I had been using Mybo Aeris long rods and short rods for a while. My short rods are 15” and so quite long. I also had some problems with the V bar and extension moving around whilst shooting. So I had been looking out for some used HMC 22 stabilisers. I found a whole set on eBay and decided to watch them and then have a bid on them. IN the end they went for only £40 less than buying them new. But after seeing the HMC 22 sets they are still quite thick, so would still catch the wind a bit. I then learnt that Win&Win had also released a new version of the W&W WiaWis ACS Nano stabilisers.

I liked the fact that they had also released matching extenders and v-bars. I decided to order the 10” W&W WiaWis ACS Nano short rods, 4” extender and the carbon v-bar from Merlin. The delivery was super quick as the items were in stock. I decided to keep my Mybo Aeris long rod, although I may change the long rod at some point in the future.

When the items arrived in the box they certainly didn’t look like I’d spent nearly £150. But the items soon add up. But as soon as I had opened the items the build quality looked amazing. These things look like real quality. What I couldn’t quite work out is why the Mybo Aeris cost more than the new W&W WiaWis ACS Nano short rods.

win and win wwiawis acs nano

Everything arrived in nice tubes and plastic tubs. Each item arrived with some nice transparent thin washers to help everything screw together tightly. You don’t get any extra weights with them, just the standard ones. Although extra ones can be ordered for a few (£) pounds each, if you can find them. This was a bit of a shame as you get a few with the Mybo ones and you can configure them how you want on the Mybo short rods.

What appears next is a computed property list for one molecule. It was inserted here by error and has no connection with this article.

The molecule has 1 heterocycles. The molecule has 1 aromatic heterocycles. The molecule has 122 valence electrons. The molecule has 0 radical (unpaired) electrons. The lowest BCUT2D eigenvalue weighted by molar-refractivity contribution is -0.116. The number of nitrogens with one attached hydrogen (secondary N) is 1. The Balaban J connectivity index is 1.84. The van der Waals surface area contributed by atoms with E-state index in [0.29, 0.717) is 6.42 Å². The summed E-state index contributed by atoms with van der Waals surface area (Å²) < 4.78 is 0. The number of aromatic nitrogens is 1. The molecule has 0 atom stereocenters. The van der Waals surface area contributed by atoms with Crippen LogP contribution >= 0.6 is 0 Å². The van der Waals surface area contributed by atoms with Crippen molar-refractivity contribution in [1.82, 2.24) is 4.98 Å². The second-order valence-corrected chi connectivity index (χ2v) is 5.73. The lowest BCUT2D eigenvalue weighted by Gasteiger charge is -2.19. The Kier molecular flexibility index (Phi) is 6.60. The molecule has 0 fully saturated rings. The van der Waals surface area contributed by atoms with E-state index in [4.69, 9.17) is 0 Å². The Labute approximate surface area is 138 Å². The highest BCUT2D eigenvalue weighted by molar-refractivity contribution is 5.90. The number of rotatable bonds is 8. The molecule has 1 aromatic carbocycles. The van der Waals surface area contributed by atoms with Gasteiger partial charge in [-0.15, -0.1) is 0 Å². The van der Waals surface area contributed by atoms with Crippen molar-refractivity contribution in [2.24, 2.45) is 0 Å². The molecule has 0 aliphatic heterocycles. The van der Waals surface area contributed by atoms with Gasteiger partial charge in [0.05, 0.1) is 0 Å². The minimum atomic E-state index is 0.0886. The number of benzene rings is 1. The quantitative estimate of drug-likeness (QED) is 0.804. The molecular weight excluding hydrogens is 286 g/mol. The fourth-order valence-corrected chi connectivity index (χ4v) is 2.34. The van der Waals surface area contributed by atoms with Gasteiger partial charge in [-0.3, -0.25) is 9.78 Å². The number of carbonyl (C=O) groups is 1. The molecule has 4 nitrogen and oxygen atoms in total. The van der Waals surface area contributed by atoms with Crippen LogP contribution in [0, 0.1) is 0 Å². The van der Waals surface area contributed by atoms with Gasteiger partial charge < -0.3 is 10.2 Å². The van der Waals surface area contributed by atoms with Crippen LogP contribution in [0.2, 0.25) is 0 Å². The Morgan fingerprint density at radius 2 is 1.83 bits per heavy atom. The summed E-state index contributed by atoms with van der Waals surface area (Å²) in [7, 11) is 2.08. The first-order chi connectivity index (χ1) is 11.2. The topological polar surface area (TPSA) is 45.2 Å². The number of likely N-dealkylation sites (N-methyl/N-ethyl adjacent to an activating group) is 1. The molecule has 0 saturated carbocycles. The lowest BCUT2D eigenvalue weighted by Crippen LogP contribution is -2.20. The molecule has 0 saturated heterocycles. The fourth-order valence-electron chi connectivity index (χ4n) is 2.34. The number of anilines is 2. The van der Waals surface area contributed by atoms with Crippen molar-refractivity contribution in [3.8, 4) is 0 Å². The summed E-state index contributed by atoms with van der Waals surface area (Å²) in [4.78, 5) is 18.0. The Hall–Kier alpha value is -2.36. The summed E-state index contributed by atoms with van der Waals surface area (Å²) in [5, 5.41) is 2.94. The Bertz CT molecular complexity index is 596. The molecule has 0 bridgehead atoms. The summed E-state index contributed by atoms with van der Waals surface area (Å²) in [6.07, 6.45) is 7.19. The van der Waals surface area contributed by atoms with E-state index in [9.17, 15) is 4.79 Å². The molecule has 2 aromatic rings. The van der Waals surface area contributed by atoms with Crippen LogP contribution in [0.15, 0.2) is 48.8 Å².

Putting the v-bar, extender and short rods was really easy and they all looked really good. I just had to remove one of my weights from the long rod to balance it all up. You balance the setup by turning your bow upside down and placing your finger about an inch along the extender from the edge of the riser, and make sure it balances.

I also decided to weigh the WiaWis setup when it was attached to my Mybo long rod and compare that to the setup with the Mybo short rods. I also weighed each individual items, here are the findings:

Mybo Aeris 30″ Long rod + Mybo Extender + Mybo V-Bar + Mybo Aeris 15″ short rods = 980g
Mybo Aeris 30″ Long rod + WiaWis Extender + W&W CX2 V-Bar + 10″ W&W WiaWis short rods = 750g

Mybo Extender = 90g
W&W WiaWis Extender = 60g

Mybo V-Bar = 50g
W&W CX2 V-Bar = 50g

One nice thing about owning the matching long rod is that the long rod has an extra long thread allowing you to get rid of the v-bar connector, as the long rod can then connect directly to the v-bar, saving around 40g in weight.

But how do they dampen? Well, no very well indeed is the answer. There is no comeback after release, no shake, no wobbles. I love them, worth every penny. Plus they are thin, and take up less space in my kit bag.

If you want to have a closer look at the W&W WiaWis ACS Nano stabilisers I have created a video review on YouTube here.

ww-wiswis-acs-nano-short-rod

win and win wiawis acs nano short rod setup

w&w wiawis acs nano extender

win and win wiawis acs nano extender

ww-cx2-v-bar

ww-cx2-v-bar-other-side

Hoyt Carbon 720 Limbs

I finally succumbed to purchasing some Hoyt Carbon 720 limbs that I wanted. I ended up ordering them from Merlin Archery for around £208 + delivery. That was about the cheapest I could find them online.

On the Merlin website it also showed the limbs I wanted (36lb) as being in stock so I thought delivery would be speedy. But it turned out they were still not really in stock and they were a special order, so they arrived in about 10 days in the end.

Un-boxing the Hoyt 720 limbs showed they came with a Hoyt user manual, a Hoyt sticker and they came with some nice Hoyt limb covers.

I decided to weigh them the other day to find out if they were in fact lighter than my SF Axiom limbs.

SF Axiom limbs: 420g
Hoyt Carbon 720 limbs: 400g

So not a lot in it really, but nice to know I am lifting 20g less than before.

What made me decide on Hoyt Carbon 720 limbs:

  • They were around the price I wanted to pay – £200
  • I already had a Hoyt riser so wanted to match the two together
  • Someone else at my club had some and they liked them
  • Hoyt is a good brand

I decided to take a video of myself un-boxing the Hoyt 720 limbs, as un-boxing things these days seems to be so popular on YouTube.

Un-boxing the Hoyt 720 limbs on YouTube.